It’s natural to feel overwhelmed at work sometimes. Our calendars tend to be packed with meetings and we hardly ever have down time to do focus work. If something doesn’t change, our day-to-day tasks may never get done and our projects will suffer. We need to create a better framework for getting work done and prioritizing our personal flows of work.

4 Ways to Achieve Greater Workflow

  1. Prioritize the tasks that matter most to your work.
  2. Prioritize deep work — the kind that needs 100 percent of your attention and focus.
  3. Eliminate noise, distractions and repetitive tasks.
  4. Make time for productive play.

Swapping meetings for asynchronous communication, setting main objectives at the beginning of every week and deliberately blocking time on your calendar for deep work can give you back valuable time and the creative energy to focus. That’s what I’ve done for myself at Slack, and through this journey, I’ve realized how important it is that every employee finds their own flow at work so they can be more engaged, happier and even more productive.

Creating flow in your work might not be easy, but it is definitely doable. Here are four tactics to create a better flow for yourself. 

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Identify Your Work’s Core Activities

Think about the activities that matter most to the success of your job. That’s where you should spend most of your time. Think about the goals of your primary job function. For example, my primary job function is an engineering manager, and my first and most important job is to ensure the organization I support is operating efficiently and effectively to deliver our roadmap.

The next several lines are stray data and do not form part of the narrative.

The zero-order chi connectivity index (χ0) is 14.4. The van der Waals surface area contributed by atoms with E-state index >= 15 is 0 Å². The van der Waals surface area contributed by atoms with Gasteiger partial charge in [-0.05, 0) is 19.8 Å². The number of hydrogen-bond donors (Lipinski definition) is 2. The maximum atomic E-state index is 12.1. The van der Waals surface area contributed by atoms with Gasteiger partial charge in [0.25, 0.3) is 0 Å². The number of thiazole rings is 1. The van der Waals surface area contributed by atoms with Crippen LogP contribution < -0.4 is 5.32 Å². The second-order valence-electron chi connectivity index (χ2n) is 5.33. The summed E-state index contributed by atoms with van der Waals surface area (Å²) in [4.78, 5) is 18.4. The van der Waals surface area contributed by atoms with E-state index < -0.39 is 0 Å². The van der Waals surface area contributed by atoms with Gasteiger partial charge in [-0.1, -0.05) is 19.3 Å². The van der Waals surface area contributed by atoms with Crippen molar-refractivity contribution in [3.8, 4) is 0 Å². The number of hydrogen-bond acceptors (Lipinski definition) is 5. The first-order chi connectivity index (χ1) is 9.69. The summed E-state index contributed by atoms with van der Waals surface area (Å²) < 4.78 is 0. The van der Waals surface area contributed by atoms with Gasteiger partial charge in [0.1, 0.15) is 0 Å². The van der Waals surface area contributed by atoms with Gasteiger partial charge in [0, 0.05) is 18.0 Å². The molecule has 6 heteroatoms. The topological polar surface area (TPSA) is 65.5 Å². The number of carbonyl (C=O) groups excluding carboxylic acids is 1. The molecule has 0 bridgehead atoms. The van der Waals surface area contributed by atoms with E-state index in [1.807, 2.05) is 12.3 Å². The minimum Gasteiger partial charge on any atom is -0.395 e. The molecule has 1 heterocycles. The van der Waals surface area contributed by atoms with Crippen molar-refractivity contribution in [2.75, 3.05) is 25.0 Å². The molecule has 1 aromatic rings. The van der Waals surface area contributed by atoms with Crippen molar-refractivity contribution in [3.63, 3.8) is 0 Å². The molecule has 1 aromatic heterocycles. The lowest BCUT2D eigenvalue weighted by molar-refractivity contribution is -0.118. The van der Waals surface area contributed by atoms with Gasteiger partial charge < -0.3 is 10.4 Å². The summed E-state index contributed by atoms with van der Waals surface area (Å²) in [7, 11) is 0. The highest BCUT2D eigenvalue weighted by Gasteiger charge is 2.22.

As a result, I focus most of the time during my work week on this goal, for which I define areas of activities: people, process, portfolio and technical. I prioritize activities in each area depending on the health of each dimension.

Start by judging the cost of spending time on certain tasks or in meetings against the outcomes you’re trying to achieve and prioritize accordingly.

Start by judging the cost of spending time on certain tasks or in meetings against the outcomes you’re trying to achieve, and prioritize accordingly. I absolutely must have time to work on building products. To do this, I set objectives at the beginning of every week. Each week, I anchor my actions on tangible goals. Those include the things I need to figure out, the efforts I need to dive into, the items I need to get resolved and what success looks like at the end of the week. The Reflect app is a tool I use to track and reflect on my work every day. While setting these objectives, I consider critical conversations I need to have and how much thinking time I’ll need to schedule. I constantly review these objectives each day to make sure I’m still on track and then adjust as needed. 

 

Eliminate Noise and Repetitive Tasks

Workflow automation is an excellent way to reduce routine tasks and the more mundane side of our day-to-day. In fact, Slack’s latest State of Work Report shows that those who use automation at work estimate saving an average of 3.6 hours a week. This equates to at least one working month per year given back to each employee to focus on meaningful work.